interoception and masking

Lost Connections: Interoception & Masking

Hi everyone, Kelly Mahler, occupational therapist. And I want to take the time to talk about something called masking. This is such a big topic, but I want to specifically talk about the connection between interoception and masking.

What is Masking?

In case the word masking is new to you, let’s start out with: what does masking mean? Masking refers to an automatic safety response that occurs when someone projects a certain version of themselves—many times, an inauthentic version of themselves—in order to survive the world.

I am really working to update my understanding in this space. When I first learned about masking quite a few years ago, it was my understanding that it was more of a conscious process, and that many people mask. I thought when masking, we might change our behavior just a little bit in a certain context or situation in order to fit in. But I’ve learned that masking is really so much deeper than that. I’m learning from so many people in this space, including my friend and colleague, Kieran Rose, who is joining me this month for a live course all about interoception and masking.

Masking is Much More Than a Small Change to ‘Fit in’

Masking is a trauma response that occurs in many marginalized communities when a person needs to change the way they are, they need to shift their identity in order to survive stigmatization. This means that many people are masking from very early on in life, and it can extend all the way through adulthood.

For many people, they might be masking for decades. This masking process really creates a breakdown in identity. A person can lose their authentic self, they might lose their sense of who am I?And that also includes dissociation, or the loss of that identity of your felt sense or interoception.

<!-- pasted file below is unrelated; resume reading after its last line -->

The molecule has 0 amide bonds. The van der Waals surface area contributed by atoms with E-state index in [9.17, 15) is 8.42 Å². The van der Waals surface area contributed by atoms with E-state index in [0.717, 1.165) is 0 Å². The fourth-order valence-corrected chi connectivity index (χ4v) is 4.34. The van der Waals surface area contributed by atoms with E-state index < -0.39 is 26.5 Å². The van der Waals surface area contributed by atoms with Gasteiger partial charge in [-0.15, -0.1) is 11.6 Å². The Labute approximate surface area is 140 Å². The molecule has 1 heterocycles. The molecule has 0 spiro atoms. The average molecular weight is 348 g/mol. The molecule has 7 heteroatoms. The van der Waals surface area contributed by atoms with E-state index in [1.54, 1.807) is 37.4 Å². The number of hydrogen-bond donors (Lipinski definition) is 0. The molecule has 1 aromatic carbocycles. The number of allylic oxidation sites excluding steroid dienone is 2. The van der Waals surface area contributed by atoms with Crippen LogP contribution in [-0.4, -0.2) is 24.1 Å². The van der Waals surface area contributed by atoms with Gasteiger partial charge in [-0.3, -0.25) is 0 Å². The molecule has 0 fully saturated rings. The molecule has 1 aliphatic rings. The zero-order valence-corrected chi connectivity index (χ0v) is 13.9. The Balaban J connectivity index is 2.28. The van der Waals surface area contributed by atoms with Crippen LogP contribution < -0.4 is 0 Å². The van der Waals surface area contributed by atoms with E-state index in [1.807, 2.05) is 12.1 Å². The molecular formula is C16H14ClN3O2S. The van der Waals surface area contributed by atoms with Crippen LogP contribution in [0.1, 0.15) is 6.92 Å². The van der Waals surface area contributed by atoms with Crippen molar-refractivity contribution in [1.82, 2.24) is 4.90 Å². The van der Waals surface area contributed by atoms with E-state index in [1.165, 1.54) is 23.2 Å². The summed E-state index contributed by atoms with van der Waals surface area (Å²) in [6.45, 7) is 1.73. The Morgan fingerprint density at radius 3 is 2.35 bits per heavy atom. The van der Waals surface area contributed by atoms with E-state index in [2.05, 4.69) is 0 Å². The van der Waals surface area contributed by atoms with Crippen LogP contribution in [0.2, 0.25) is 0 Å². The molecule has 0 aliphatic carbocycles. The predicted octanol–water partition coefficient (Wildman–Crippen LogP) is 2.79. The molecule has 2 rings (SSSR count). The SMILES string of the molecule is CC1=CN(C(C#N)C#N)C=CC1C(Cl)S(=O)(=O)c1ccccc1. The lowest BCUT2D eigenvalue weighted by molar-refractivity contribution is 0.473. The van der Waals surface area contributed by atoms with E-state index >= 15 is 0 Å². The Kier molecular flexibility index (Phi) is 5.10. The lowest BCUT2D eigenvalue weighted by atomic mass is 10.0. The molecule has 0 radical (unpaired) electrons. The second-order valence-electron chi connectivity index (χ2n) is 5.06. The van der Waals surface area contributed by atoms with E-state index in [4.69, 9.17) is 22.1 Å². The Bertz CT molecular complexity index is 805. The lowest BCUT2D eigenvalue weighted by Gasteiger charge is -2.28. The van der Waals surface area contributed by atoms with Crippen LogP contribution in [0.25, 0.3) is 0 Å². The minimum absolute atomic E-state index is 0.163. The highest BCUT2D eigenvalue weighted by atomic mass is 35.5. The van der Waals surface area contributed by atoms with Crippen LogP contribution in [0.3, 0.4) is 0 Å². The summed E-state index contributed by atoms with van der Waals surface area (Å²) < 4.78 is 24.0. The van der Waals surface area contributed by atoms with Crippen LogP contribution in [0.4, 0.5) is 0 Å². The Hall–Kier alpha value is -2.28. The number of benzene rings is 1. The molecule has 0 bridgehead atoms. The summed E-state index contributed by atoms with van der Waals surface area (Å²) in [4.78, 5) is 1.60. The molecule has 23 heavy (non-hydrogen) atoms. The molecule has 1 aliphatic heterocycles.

The Connection Between Masking and Interoception

Masking is a trauma response. Many times, it’s happening automatically so someone can survive the world. Part of this is disconnecting from one’s body, from those internal signals. A person may be ignoring what their body needs for comfort, for regulation, for safety, in order to survive the world, in order to meet the needs, demands, or expectations of other people around them. It’s a lifelong process of ignore my body, ignore myself, ignore my boundaries, ignore what my body needs in order to survive the world around me and to survive other people’s expectations. So, this connection between interoception and masking is very tight.

When you spend your whole life being disconnected from your body out of survival, you will likely start to lose your felt sense. You start to lose that understanding of: How does my body really feel in the world? What does my body really need for regulation, for comfort to feel safe in this world?

The Connection Between Unmasking and Interoception

Not only is interoception significantly impacted by masking, but it also plays a key role in the unmasking process. This is the process where someone might be attempting to rediscover, to reconnect to their authentic self. And let’s just say that the unmasking process can be really tricky. It can be a lengthy but worthwhile journey.

Interoception plays a key role in discovering yourself. We use The Interoception Curriculum as a framework for curiosity, for helping each person to discover their own unique set of internal sensations, of helping them to discover their own unique set of actions that their body needs in order to feel safe, in order to thrive in this world. Interoception work is a key process of that inner curiosity of really discovering the anwers to questions like: Who am I? What does my body need in this world to feel safe and to thrive?

That journey can be very fruitful but very difficult. There can be a lot of undoing before making progress in the doing and the moving forward and learning about one’s self. I think this really needs acknowledging. When a person is pursuing self-discovery and self-connection, it shouldn’t only be on them. That responsibility shouldn’t only be on them, in my opinion. It should be on everyone who is surrounding that person, supporting that person, or loving that person. We need to think about how we can work towards providing context or spaces or relationships where that person feels safe enough to be their own authentic self, to express their own authentic feels and to be validated and supported in that process.

Until next time.

Want to learn more about masking and interoception? Sign up for our live course

live course on interoception and masking

Information about Part 1, about interoception and monotropism, can also be found here.

course on interoception and monotropism